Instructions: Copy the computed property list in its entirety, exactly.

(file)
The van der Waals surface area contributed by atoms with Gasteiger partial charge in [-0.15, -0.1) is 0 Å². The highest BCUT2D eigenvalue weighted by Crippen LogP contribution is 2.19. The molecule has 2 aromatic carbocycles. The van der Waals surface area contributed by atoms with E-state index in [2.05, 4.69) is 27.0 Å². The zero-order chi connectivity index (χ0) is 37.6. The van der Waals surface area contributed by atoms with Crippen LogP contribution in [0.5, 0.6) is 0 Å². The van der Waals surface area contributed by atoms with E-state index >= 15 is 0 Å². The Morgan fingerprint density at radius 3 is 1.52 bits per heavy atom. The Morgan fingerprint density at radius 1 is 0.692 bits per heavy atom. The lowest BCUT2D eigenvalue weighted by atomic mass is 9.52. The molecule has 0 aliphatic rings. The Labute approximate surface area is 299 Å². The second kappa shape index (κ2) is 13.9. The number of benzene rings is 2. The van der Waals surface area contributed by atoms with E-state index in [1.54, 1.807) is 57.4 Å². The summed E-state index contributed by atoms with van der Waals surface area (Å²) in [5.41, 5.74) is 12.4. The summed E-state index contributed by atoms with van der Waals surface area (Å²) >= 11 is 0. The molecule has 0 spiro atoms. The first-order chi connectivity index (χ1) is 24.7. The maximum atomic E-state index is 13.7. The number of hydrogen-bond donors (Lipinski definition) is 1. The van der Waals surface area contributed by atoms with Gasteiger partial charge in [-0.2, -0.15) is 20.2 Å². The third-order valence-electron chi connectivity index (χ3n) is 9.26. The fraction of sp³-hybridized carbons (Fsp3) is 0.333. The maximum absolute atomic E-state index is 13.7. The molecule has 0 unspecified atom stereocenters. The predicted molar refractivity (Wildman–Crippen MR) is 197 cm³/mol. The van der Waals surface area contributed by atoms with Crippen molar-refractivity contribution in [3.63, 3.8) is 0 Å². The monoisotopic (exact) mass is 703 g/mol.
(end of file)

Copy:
The van der Waals surface area contributed by atoms with Gasteiger partial charge in [-0.15, -0.1) is 0 Å². The highest BCUT2D eigenvalue weighted by Crippen LogP contribution is 2.19. The molecule has 2 aromatic carbocycles. The van der Waals surface area contributed by atoms with E-state index in [2.05, 4.69) is 27.0 Å². The zero-order chi connectivity index (χ0) is 37.6. The van der Waals surface area contributed by atoms with Crippen LogP contribution in [0.5, 0.6) is 0 Å². The van der Waals surface area contributed by atoms with E-state index >= 15 is 0 Å². The Morgan fingerprint density at radius 3 is 1.52 bits per heavy atom. The Morgan fingerprint density at radius 1 is 0.692 bits per heavy atom. The lowest BCUT2D eigenvalue weighted by atomic mass is 9.52. The molecule has 0 aliphatic rings. The Labute approximate surface area is 299 Å². The second kappa shape index (κ2) is 13.9. The number of benzene rings is 2. The van der Waals surface area contributed by atoms with E-state index in [1.54, 1.807) is 57.4 Å². The summed E-state index contributed by atoms with van der Waals surface area (Å²) in [5.41, 5.74) is 12.4. The summed E-state index contributed by atoms with van der Waals surface area (Å²) >= 11 is 0. The molecule has 0 spiro atoms. The first-order chi connectivity index (χ1) is 24.7. The maximum atomic E-state index is 13.7. The number of hydrogen-bond donors (Lipinski definition) is 1. The van der Waals surface area contributed by atoms with Gasteiger partial charge in [-0.2, -0.15) is 20.2 Å². The third-order valence-electron chi connectivity index (χ3n) is 9.26. The fraction of sp³-hybridized carbons (Fsp3) is 0.333. The maximum absolute atomic E-state index is 13.7. The molecule has 0 unspecified atom stereocenters. The predicted molar refractivity (Wildman–Crippen MR) is 197 cm³/mol. The van der Waals surface area contributed by atoms with Crippen molar-refractivity contribution in [3.63, 3.8) is 0 Å². The monoisotopic (exact) mass is 703 g/mol.